Skip to main content

Montgomery Co Master Gardeners

Just returned from a Propagation Specialist training in Montgomery County and wanted to add my voice to the crowd singing the praises of the Montgomery County Master Gardeners. They really set a high standard for the rest of us by installing and maintaining an amazing variety of demo gardens - floral, fruit, butterfly, xeriscape, bog and pond - and in their "spare time" they've raised the money for and installed a huge multipurpose building for their Extension office. They even have real china cups for the coffee! Talk about attention to detail...

If you have reason to be in the Houston/Woodlands area - it's worth the drive to Conroe to see what can be accomplished with a big dream, hard work and a team spirit. Of course, it doesn't hurt to have Tom LeRoy as coach/Extension agent.


Propagation Specialist that sounds fascinating. Ever since Austin's Master Gardener tour a couple of weeks ago, my garden has seemed so bleak and I've been aching for more, more more.

Sorry I missed you speaking that day. I was carpooling with a couple of other garden bloggers and not in charge of the schedule. Hope to cross paths again soon.
vbdb said…
When they talked about seeds, I thought about the larkspur seeds from your garden that brighten mine in the spring. Maybe we should have a propagation class in your garden for the garden blogger group - you have such a nice variety of plants to choose from.
I'd love to go to your place for a class! Did you learn some new tricks?
vbdb said…
Your house is actually more convenient to most people and yours is a much more interesting garden - why don't we plan something at your house? I'd be happy to teach it. (Just FYI, I'm also working on a similar presentation over at Mueller in the spring.)
Nathan said…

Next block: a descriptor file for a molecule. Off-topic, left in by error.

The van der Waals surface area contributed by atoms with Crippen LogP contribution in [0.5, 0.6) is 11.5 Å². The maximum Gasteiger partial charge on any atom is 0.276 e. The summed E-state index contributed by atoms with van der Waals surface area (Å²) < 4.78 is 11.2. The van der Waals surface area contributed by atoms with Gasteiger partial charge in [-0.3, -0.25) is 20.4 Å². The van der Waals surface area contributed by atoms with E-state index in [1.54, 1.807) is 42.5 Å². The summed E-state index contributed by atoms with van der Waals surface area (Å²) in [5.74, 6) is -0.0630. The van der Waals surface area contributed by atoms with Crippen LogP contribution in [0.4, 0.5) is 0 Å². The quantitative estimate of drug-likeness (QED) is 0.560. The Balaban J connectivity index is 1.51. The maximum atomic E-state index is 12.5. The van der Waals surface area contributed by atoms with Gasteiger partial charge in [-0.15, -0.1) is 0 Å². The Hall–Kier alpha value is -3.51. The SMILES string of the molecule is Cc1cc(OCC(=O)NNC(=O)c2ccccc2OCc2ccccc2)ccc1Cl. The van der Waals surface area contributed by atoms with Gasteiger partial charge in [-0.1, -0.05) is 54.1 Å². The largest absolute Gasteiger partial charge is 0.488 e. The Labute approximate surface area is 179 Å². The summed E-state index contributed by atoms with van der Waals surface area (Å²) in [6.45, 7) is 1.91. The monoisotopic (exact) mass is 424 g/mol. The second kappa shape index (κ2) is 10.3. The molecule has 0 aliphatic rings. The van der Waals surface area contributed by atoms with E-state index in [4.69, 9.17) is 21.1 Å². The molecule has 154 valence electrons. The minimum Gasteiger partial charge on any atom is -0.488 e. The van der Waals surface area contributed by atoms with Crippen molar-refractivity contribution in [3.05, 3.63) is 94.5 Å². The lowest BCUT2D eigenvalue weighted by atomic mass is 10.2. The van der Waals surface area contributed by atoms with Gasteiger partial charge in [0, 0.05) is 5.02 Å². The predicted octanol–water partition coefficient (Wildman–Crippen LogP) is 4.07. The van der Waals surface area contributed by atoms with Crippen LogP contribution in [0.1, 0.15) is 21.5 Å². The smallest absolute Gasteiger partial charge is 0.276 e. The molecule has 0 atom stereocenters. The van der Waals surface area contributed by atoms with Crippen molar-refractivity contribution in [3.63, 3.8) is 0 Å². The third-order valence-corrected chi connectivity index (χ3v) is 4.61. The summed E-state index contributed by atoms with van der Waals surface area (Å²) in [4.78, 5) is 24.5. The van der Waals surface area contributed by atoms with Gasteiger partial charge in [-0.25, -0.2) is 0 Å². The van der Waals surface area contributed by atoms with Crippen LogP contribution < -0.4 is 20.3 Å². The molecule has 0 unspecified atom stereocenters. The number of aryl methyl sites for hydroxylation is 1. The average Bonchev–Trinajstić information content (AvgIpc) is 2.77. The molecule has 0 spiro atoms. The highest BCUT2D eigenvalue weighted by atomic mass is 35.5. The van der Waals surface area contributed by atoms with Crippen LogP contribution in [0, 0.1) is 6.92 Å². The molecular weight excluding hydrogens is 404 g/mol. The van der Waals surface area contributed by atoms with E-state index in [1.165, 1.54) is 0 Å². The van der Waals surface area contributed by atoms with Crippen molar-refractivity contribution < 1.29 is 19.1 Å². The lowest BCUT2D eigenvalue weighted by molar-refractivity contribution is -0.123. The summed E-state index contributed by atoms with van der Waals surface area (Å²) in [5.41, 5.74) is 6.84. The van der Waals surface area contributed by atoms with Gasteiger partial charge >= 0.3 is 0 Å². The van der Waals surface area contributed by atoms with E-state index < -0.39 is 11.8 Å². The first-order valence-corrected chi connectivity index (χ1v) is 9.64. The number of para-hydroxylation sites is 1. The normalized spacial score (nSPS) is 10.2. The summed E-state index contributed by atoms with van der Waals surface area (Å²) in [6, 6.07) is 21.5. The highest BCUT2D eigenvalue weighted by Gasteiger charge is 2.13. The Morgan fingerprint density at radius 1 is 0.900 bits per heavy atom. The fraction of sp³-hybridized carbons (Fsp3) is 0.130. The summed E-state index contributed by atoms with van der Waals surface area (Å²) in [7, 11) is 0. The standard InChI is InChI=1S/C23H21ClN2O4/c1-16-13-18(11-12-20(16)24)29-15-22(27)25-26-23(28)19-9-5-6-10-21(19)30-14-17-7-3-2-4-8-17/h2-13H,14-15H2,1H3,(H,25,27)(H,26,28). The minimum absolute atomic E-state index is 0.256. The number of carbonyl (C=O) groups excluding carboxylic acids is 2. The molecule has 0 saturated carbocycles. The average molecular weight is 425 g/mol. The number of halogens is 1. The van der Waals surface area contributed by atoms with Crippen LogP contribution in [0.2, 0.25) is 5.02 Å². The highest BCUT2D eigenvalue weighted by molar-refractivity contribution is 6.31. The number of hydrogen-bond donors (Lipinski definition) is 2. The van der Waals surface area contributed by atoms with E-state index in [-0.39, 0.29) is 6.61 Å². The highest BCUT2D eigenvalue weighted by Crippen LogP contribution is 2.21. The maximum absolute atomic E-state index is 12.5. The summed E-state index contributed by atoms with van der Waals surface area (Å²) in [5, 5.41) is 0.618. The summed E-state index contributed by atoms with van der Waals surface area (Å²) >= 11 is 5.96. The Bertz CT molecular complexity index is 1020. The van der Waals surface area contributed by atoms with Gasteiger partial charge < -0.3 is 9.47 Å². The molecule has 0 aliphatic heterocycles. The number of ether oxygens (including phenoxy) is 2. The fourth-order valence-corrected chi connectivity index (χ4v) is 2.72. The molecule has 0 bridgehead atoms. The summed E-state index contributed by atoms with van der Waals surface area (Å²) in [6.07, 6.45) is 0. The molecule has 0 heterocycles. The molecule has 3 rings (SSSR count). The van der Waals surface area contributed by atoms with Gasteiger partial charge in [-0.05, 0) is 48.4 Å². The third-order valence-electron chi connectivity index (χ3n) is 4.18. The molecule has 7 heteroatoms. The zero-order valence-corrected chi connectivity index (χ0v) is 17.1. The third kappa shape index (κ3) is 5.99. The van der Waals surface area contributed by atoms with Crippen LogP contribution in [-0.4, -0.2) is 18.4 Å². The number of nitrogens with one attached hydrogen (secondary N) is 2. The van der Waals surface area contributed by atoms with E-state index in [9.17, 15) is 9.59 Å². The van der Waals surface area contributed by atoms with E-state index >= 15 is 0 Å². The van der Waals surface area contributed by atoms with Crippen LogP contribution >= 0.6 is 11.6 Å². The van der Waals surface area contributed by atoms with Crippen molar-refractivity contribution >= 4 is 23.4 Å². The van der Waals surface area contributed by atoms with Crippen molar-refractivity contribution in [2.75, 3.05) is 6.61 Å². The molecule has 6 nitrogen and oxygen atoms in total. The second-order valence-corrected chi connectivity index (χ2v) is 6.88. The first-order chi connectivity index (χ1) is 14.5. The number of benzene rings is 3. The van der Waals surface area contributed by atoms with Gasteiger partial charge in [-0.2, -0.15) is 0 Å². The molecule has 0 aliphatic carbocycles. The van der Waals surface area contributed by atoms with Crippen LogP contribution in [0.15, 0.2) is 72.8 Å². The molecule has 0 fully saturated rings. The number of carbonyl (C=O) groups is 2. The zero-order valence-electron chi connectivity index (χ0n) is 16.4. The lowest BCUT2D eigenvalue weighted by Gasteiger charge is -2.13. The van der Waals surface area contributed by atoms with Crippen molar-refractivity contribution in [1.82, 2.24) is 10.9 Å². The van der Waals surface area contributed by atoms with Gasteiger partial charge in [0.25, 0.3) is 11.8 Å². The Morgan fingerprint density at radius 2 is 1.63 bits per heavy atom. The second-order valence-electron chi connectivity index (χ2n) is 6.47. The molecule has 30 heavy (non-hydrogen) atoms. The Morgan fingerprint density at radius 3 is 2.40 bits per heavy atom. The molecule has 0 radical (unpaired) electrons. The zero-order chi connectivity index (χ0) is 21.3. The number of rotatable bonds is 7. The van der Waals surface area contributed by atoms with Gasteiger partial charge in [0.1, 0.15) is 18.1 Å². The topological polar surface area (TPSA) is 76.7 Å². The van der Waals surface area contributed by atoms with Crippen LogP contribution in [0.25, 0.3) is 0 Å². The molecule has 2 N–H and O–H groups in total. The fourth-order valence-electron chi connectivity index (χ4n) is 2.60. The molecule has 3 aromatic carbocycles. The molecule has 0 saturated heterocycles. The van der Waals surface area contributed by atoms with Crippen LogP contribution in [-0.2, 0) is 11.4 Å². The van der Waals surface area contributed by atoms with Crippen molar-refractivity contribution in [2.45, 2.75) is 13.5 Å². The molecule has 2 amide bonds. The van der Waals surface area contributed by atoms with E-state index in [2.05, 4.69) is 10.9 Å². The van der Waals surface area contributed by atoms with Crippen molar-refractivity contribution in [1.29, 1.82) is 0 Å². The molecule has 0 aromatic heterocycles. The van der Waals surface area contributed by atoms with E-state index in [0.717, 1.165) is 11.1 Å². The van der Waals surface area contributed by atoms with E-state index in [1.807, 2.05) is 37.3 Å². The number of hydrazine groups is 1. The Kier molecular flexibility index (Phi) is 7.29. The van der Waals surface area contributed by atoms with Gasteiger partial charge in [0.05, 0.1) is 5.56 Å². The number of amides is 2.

nice photos and a well written blog. I look forward to reading more.

Popular posts from this blog

Ho-hum to Habitat: My Path to Native Bees - Resources

San Antonio's Festival of Flowers will resume this Saturday, June 3, 2023, after a break of three years.    I've been given the opportunity to share how I garden, as well as a general overview of our native bees.   A link to a Google doc containing my handout (the info dense slides from my presentation) follows this list of resources.  Note that if you didn't attend, some of the handout pages may not make complete sense.     Hyperlinks to more resources:

A Plant with Purple Leaves

There are a couple of groups on Facebook where I lurk and occasionally dip my opinion into the fray.  They're places where people with knowledge of unbelievable scope can be observed, deftly identifying this obscure native plant or that scraggly left-behind orphan found in the backyard of a newly purchased home.   One such backyard orphan recently was posted in need of identification.   If it were a native plant, two people on "Texas Flora" would've named it within minutes.  Even the taxonomy of those impossible grasses is typically put to rest in seconds.  Not so with this poor guy.   At first I was fairly certain it was one of the purple leafed basils, maybe 'African Blue'.  It's fairly impossible to find it still thriving in a Texas January, but two plants in my yard are still hanging in there.  They even look like they'll come back if we don't have a deep freeze before spring.  BTW, this basil has one heck of a botanical monik

Ho-hum to Habitat

  For lack of a better way to reach everyone in person and online who attended my presentation to Williamson County Master Gardeners on 08 May 2023, I'm posting a handout here.  These are only the slides that were particularly info dense, so forgive the lack of context if you weren't an attendee.  Note that the list in the handout is only suggested for Travis and Williamson Counties - the Wildflower Center will have suggestions tailored to your specific location, and NOT just in Texas! These are live links to some of the items shown:  The Wildflower Center , The Jha Bee Lab , NPSOT's plant lists by Texas region , NPSOT Wilco ,  and finally, Lynne & Jim Weber (their books are available at your local bookstore & on Amazon.) T here's a world of other resources, too!  Check out Sam Drogge's incredible photography at the USGS Bee Inventory , follow Heather Holm on Facebook and read her books, follow Carol Clark on her blog "Carol's World" .  Seri